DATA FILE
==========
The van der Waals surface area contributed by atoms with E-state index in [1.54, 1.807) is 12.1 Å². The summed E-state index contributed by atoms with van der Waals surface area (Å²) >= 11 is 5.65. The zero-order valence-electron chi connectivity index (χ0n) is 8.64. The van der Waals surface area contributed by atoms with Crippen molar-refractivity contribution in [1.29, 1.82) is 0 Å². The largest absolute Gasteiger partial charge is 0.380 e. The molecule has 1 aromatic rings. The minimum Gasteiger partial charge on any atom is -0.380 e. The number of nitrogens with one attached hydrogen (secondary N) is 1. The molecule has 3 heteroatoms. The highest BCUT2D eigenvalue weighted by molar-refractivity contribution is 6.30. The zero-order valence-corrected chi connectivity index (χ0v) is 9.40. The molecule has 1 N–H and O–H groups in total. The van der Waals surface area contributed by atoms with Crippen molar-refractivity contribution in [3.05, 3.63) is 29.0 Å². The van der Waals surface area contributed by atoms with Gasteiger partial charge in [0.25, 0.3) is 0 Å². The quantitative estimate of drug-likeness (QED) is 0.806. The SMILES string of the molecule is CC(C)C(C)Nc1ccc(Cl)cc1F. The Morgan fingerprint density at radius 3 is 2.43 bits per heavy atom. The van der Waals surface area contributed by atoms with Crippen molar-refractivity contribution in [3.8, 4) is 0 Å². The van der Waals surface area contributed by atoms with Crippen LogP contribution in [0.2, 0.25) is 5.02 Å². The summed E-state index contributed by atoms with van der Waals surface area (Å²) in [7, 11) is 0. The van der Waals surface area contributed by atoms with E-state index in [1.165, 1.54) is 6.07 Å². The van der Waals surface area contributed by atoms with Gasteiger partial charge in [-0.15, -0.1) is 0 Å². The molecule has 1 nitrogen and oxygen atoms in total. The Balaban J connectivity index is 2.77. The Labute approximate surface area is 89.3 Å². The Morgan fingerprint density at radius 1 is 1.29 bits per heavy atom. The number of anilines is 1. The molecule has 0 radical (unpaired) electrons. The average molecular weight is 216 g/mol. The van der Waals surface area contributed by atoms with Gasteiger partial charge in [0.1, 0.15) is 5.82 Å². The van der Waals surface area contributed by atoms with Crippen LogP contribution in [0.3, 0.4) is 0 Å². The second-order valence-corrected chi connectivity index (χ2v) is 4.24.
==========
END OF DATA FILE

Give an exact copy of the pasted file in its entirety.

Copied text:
The van der Waals surface area contributed by atoms with E-state index in [1.54, 1.807) is 12.1 Å². The summed E-state index contributed by atoms with van der Waals surface area (Å²) >= 11 is 5.65. The zero-order valence-electron chi connectivity index (χ0n) is 8.64. The van der Waals surface area contributed by atoms with Crippen molar-refractivity contribution in [1.29, 1.82) is 0 Å². The largest absolute Gasteiger partial charge is 0.380 e. The molecule has 1 aromatic rings. The minimum Gasteiger partial charge on any atom is -0.380 e. The number of nitrogens with one attached hydrogen (secondary N) is 1. The molecule has 3 heteroatoms. The highest BCUT2D eigenvalue weighted by molar-refractivity contribution is 6.30. The zero-order valence-corrected chi connectivity index (χ0v) is 9.40. The molecule has 1 N–H and O–H groups in total. The van der Waals surface area contributed by atoms with Crippen molar-refractivity contribution in [3.05, 3.63) is 29.0 Å². The van der Waals surface area contributed by atoms with Gasteiger partial charge in [0.25, 0.3) is 0 Å². The quantitative estimate of drug-likeness (QED) is 0.806. The SMILES string of the molecule is CC(C)C(C)Nc1ccc(Cl)cc1F. The Morgan fingerprint density at radius 3 is 2.43 bits per heavy atom. The van der Waals surface area contributed by atoms with Crippen molar-refractivity contribution in [3.8, 4) is 0 Å². The van der Waals surface area contributed by atoms with Crippen LogP contribution in [0.2, 0.25) is 5.02 Å². The summed E-state index contributed by atoms with van der Waals surface area (Å²) in [7, 11) is 0. The van der Waals surface area contributed by atoms with E-state index in [1.165, 1.54) is 6.07 Å². The van der Waals surface area contributed by atoms with Gasteiger partial charge in [-0.15, -0.1) is 0 Å². The molecule has 1 nitrogen and oxygen atoms in total. The Balaban J connectivity index is 2.77. The Labute approximate surface area is 89.3 Å². The Morgan fingerprint density at radius 1 is 1.29 bits per heavy atom. The number of anilines is 1. The molecule has 0 radical (unpaired) electrons. The average molecular weight is 216 g/mol. The van der Waals surface area contributed by atoms with Gasteiger partial charge in [0.1, 0.15) is 5.82 Å². The van der Waals surface area contributed by atoms with Crippen LogP contribution in [0.3, 0.4) is 0 Å². The second-order valence-corrected chi connectivity index (χ2v) is 4.24.